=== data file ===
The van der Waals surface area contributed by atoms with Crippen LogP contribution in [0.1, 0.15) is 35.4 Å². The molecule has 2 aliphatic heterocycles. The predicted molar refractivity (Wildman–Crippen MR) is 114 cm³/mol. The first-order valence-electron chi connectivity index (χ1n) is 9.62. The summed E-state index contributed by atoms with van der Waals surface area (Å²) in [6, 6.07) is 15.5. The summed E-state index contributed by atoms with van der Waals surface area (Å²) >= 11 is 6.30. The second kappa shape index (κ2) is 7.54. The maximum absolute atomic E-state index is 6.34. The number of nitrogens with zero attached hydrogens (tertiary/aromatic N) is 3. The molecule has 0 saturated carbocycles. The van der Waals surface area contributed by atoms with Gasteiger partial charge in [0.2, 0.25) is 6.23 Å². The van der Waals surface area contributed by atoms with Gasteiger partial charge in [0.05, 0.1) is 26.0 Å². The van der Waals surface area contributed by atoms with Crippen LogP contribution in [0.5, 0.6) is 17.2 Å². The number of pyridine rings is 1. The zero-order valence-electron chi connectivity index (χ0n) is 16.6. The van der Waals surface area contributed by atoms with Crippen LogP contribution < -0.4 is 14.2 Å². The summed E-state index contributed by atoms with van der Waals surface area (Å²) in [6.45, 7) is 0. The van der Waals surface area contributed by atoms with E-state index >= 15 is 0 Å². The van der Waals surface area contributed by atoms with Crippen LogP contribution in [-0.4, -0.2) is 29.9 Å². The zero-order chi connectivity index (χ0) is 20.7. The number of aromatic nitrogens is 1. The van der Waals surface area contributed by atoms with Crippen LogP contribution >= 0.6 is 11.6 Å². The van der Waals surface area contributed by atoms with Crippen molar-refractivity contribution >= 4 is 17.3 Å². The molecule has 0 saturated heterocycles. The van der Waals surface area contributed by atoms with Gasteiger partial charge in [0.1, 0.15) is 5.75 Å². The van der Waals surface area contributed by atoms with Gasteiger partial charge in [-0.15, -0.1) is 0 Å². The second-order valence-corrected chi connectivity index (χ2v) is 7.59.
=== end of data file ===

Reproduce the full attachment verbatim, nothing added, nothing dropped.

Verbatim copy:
The van der Waals surface area contributed by atoms with Crippen LogP contribution in [0.1, 0.15) is 35.4 Å². The molecule has 2 aliphatic heterocycles. The predicted molar refractivity (Wildman–Crippen MR) is 114 cm³/mol. The first-order valence-electron chi connectivity index (χ1n) is 9.62. The summed E-state index contributed by atoms with van der Waals surface area (Å²) in [6, 6.07) is 15.5. The summed E-state index contributed by atoms with van der Waals surface area (Å²) >= 11 is 6.30. The second kappa shape index (κ2) is 7.54. The maximum absolute atomic E-state index is 6.34. The number of nitrogens with zero attached hydrogens (tertiary/aromatic N) is 3. The molecule has 0 saturated carbocycles. The van der Waals surface area contributed by atoms with Gasteiger partial charge in [0.2, 0.25) is 6.23 Å². The van der Waals surface area contributed by atoms with Gasteiger partial charge in [0.05, 0.1) is 26.0 Å². The van der Waals surface area contributed by atoms with Crippen LogP contribution in [0.5, 0.6) is 17.2 Å². The number of pyridine rings is 1. The zero-order valence-electron chi connectivity index (χ0n) is 16.6. The van der Waals surface area contributed by atoms with Crippen LogP contribution < -0.4 is 14.2 Å². The summed E-state index contributed by atoms with van der Waals surface area (Å²) in [6.45, 7) is 0. The van der Waals surface area contributed by atoms with E-state index >= 15 is 0 Å². The van der Waals surface area contributed by atoms with Crippen LogP contribution in [-0.4, -0.2) is 29.9 Å². The zero-order chi connectivity index (χ0) is 20.7. The number of aromatic nitrogens is 1. The van der Waals surface area contributed by atoms with Crippen LogP contribution >= 0.6 is 11.6 Å². The van der Waals surface area contributed by atoms with Crippen molar-refractivity contribution >= 4 is 17.3 Å². The molecule has 0 saturated heterocycles. The van der Waals surface area contributed by atoms with Gasteiger partial charge in [0.1, 0.15) is 5.75 Å². The van der Waals surface area contributed by atoms with Gasteiger partial charge in [-0.15, -0.1) is 0 Å². The second-order valence-corrected chi connectivity index (χ2v) is 7.59.